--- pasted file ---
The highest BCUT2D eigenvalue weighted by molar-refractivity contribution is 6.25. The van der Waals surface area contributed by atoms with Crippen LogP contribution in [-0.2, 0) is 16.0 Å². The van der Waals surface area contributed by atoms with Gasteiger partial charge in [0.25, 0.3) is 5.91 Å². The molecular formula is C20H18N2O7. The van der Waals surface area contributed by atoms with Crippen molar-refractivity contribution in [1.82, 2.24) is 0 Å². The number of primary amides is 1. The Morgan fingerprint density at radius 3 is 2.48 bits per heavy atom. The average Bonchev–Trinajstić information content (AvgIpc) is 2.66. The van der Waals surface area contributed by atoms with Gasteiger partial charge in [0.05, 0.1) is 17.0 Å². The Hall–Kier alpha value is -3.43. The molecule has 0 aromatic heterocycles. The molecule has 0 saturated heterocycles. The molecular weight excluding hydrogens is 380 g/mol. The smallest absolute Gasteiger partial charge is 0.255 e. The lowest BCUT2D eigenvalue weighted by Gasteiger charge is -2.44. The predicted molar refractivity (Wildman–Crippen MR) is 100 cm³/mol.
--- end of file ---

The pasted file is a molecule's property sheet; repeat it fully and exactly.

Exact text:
The highest BCUT2D eigenvalue weighted by molar-refractivity contribution is 6.25. The van der Waals surface area contributed by atoms with Crippen LogP contribution in [-0.2, 0) is 16.0 Å². The van der Waals surface area contributed by atoms with Gasteiger partial charge in [0.25, 0.3) is 5.91 Å². The molecular formula is C20H18N2O7. The van der Waals surface area contributed by atoms with Crippen molar-refractivity contribution in [1.82, 2.24) is 0 Å². The number of primary amides is 1. The Morgan fingerprint density at radius 3 is 2.48 bits per heavy atom. The average Bonchev–Trinajstić information content (AvgIpc) is 2.66. The van der Waals surface area contributed by atoms with Gasteiger partial charge in [0.05, 0.1) is 17.0 Å². The Hall–Kier alpha value is -3.43. The molecule has 0 aromatic heterocycles. The molecule has 0 saturated heterocycles. The molecular weight excluding hydrogens is 380 g/mol. The smallest absolute Gasteiger partial charge is 0.255 e. The lowest BCUT2D eigenvalue weighted by Gasteiger charge is -2.44. The predicted molar refractivity (Wildman–Crippen MR) is 100 cm³/mol.